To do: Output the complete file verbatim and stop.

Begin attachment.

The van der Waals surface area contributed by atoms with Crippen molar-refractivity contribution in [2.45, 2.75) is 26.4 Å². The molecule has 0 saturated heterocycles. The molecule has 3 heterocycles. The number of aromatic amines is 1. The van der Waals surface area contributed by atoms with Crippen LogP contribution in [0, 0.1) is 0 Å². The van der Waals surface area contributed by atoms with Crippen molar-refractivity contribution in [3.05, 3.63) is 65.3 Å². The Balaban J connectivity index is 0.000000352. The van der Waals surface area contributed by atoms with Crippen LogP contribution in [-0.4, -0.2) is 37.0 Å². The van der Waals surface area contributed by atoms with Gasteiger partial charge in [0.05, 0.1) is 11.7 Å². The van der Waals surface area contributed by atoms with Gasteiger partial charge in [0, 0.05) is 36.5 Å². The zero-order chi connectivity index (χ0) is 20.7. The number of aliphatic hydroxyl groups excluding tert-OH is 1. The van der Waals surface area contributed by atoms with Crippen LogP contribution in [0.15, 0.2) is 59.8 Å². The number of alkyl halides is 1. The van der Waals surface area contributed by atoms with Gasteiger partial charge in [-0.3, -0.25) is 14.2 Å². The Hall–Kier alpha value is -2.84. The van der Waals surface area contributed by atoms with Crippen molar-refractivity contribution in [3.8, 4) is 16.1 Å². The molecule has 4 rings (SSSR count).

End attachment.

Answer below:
The van der Waals surface area contributed by atoms with Crippen molar-refractivity contribution in [2.45, 2.75) is 26.4 Å². The molecule has 0 saturated heterocycles. The molecule has 3 heterocycles. The number of aromatic amines is 1. The van der Waals surface area contributed by atoms with Crippen LogP contribution in [0, 0.1) is 0 Å². The van der Waals surface area contributed by atoms with Crippen molar-refractivity contribution in [3.05, 3.63) is 65.3 Å². The Balaban J connectivity index is 0.000000352. The van der Waals surface area contributed by atoms with Crippen LogP contribution in [-0.4, -0.2) is 37.0 Å². The van der Waals surface area contributed by atoms with Gasteiger partial charge in [0.05, 0.1) is 11.7 Å². The van der Waals surface area contributed by atoms with Gasteiger partial charge in [0, 0.05) is 36.5 Å². The zero-order chi connectivity index (χ0) is 20.7. The number of aliphatic hydroxyl groups excluding tert-OH is 1. The van der Waals surface area contributed by atoms with Crippen LogP contribution in [0.15, 0.2) is 59.8 Å². The number of alkyl halides is 1. The van der Waals surface area contributed by atoms with Gasteiger partial charge in [-0.3, -0.25) is 14.2 Å². The Hall–Kier alpha value is -2.84. The van der Waals surface area contributed by atoms with Crippen molar-refractivity contribution in [3.8, 4) is 16.1 Å². The molecule has 4 rings (SSSR count).